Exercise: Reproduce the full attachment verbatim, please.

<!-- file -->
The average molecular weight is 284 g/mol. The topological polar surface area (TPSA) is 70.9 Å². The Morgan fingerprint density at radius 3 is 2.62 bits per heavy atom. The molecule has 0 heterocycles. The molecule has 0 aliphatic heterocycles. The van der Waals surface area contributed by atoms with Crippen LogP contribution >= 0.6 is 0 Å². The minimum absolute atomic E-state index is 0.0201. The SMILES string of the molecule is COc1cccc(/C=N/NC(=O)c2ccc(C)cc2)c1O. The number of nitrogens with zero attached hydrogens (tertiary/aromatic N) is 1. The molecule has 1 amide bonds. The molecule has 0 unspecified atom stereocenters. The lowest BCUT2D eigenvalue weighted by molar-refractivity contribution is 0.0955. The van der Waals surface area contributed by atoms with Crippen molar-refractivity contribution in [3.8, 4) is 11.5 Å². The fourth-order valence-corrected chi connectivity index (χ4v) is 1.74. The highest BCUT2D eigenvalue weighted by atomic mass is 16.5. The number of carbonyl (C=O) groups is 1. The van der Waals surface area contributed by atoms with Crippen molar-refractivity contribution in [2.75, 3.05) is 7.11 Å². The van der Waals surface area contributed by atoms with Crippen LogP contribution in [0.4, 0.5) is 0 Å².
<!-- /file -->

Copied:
The average molecular weight is 284 g/mol. The topological polar surface area (TPSA) is 70.9 Å². The Morgan fingerprint density at radius 3 is 2.62 bits per heavy atom. The molecule has 0 heterocycles. The molecule has 0 aliphatic heterocycles. The van der Waals surface area contributed by atoms with Crippen LogP contribution >= 0.6 is 0 Å². The minimum absolute atomic E-state index is 0.0201. The SMILES string of the molecule is COc1cccc(/C=N/NC(=O)c2ccc(C)cc2)c1O. The number of nitrogens with zero attached hydrogens (tertiary/aromatic N) is 1. The molecule has 1 amide bonds. The molecule has 0 unspecified atom stereocenters. The lowest BCUT2D eigenvalue weighted by molar-refractivity contribution is 0.0955. The van der Waals surface area contributed by atoms with Crippen molar-refractivity contribution in [3.8, 4) is 11.5 Å². The fourth-order valence-corrected chi connectivity index (χ4v) is 1.74. The highest BCUT2D eigenvalue weighted by atomic mass is 16.5. The number of carbonyl (C=O) groups is 1. The van der Waals surface area contributed by atoms with Crippen molar-refractivity contribution in [2.75, 3.05) is 7.11 Å². The van der Waals surface area contributed by atoms with Crippen LogP contribution in [0.4, 0.5) is 0 Å².